Manager / Director:
24 November 2015
“Herold’s popular opera, Zampa, was produced at Winter Garden last evening, before a large and fashionable house, considering the stormy weather and terrible state of the streets.
Mr. Maretzek has put the opera on the stage in as brilliant a manner as the means at his disposal would admit. All that he controlled was of the finest description, the costumes and appointments being both magnificent and costly and the stage being well dressed both as to numbers and tableaux. We have rarely seen an opera more beautifully costumed.
The performance was highly satisfactory for a first night, much of the music being well sung and well received. The ensemble pieces, though evidently carefully studied, were a little wavering, and needed just this one public rehearsal to give the artists and choristers the necessary steadiness, and enable them to judge of the vocal and dramatic effects. The orchestra, led by Mr. Carl Bergmann, was excellent throughout; the delicate and melodious orchestration of Herold was rendered with spirit, taste, and with careful coloring.
The artists, Mme. Poch, Mme. Testa, Signori Mazzoleni, Testa, Bellini, and Ronconi, were over anxious to win a success, but they did well under the circumstances. Mazzoleni made two or three palpable hits, and Poch and Testa in their duo in the second act deserved the warm applause they received. The concerted music is difficult, but was well given, and will assuredly go like clock-work on the second representation. Ronconi and Bellini were very amusing, but overacted their parts somewhat.”
Zampa was newly staged for this performance, and the excellent cast was enthusiastically received.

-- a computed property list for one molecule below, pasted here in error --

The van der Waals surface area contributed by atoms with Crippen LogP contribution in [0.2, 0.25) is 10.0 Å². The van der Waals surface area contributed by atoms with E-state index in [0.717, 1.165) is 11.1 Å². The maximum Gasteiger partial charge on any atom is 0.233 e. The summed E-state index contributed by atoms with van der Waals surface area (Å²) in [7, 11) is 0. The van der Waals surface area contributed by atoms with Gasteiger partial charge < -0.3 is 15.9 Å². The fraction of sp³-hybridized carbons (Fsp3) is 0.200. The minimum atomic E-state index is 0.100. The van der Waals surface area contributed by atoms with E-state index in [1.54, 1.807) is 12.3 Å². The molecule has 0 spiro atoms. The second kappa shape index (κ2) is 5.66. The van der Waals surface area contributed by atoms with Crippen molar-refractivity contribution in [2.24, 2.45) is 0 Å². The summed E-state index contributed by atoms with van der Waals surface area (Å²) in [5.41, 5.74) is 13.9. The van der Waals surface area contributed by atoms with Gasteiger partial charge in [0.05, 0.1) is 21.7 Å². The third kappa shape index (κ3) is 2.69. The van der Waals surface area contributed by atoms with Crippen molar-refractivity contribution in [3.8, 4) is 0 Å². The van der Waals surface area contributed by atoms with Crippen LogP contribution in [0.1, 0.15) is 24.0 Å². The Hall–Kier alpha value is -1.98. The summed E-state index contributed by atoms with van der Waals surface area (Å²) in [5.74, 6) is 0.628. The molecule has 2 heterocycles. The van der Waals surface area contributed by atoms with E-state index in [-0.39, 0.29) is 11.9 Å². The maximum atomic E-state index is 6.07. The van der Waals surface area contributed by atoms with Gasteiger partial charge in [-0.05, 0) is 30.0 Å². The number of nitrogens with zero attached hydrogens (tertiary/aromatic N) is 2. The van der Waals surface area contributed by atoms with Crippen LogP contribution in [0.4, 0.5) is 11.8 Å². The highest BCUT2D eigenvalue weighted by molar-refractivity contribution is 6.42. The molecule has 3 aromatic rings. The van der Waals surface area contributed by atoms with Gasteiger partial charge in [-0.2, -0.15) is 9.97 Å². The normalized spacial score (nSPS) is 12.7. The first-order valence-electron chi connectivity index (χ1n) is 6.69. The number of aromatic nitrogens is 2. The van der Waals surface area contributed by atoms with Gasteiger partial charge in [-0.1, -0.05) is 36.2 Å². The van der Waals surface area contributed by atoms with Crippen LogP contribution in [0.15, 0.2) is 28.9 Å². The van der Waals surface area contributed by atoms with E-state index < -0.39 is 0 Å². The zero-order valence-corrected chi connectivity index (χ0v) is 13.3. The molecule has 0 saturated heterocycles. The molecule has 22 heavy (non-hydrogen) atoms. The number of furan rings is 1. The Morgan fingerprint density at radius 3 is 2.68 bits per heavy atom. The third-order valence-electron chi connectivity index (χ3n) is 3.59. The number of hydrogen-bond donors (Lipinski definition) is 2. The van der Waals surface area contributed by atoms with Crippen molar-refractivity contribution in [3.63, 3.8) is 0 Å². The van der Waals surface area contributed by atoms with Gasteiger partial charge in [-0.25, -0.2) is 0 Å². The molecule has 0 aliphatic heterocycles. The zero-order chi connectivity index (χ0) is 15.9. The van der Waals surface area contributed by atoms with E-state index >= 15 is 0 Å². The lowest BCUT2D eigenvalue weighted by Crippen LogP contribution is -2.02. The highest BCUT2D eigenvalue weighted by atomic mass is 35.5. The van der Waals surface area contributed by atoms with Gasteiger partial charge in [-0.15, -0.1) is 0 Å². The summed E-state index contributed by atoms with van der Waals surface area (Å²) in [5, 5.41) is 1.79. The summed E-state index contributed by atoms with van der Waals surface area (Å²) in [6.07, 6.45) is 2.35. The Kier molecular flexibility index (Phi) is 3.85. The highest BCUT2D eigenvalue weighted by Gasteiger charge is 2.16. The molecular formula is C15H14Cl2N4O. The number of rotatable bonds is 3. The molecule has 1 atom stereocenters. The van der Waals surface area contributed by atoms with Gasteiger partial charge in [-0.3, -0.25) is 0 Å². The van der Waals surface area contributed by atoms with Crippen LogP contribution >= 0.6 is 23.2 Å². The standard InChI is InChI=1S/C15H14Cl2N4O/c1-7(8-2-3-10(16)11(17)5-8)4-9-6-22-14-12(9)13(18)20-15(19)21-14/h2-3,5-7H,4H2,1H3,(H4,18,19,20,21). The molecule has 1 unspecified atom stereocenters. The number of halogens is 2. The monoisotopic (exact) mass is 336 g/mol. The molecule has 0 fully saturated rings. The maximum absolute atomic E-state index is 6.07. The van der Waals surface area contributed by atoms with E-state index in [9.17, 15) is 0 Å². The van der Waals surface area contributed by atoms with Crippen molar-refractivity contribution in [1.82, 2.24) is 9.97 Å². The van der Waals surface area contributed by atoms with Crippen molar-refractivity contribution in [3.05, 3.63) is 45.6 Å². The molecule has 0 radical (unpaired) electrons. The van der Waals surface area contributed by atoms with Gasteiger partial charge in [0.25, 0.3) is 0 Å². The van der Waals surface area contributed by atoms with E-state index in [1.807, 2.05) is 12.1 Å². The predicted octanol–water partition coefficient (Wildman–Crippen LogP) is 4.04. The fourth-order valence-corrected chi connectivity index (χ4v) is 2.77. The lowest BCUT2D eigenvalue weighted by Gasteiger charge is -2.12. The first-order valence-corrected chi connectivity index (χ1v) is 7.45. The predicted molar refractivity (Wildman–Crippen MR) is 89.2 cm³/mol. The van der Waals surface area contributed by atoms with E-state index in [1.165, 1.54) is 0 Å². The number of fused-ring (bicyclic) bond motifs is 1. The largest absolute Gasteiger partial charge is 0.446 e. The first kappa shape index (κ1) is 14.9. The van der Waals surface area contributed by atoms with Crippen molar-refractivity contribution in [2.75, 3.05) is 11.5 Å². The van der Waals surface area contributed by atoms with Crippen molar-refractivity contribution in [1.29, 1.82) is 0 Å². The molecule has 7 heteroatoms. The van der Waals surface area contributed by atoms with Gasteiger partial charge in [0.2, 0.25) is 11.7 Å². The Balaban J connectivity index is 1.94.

“The defects which were perceptible on the first representation will, we are sure, disappear to-night [i.e., Dec. 19]. The caste is in every way the strongest that has ever been offered to the public. Parts that are usually entrusted to third-rate artists are, by Mr. Maretzek, put in the hands of Signor Ronconi, Signor Bellini, &c. This fact would insure a success in any European theatre, and will we trust, have the same effect here.”
“First let’s praise M. Maretzek for having dreamed of mounting Hérold’s masterpiece. More than all others, we should be thankful to the director of the Italian Opera for bringing to light the works that are the glory of our national school. We ought to recognize him even more because there’s a prejudice spread around here that French music doesn’t exist. Didn’t the World talk about Zampa the other day as one of the pearls of the Italian repertory? We remember that two years ago, discussing M.Maretzek’s benefit performance for the Société Francaise de Bienfaisance, we said to an American journalist that the committee had chosen Fra Diavolo, because at least it was an essentially French work. Our interlocutor responded with an astonished air, “French music? But it’s Italian, just like Masaniello (la Muette).”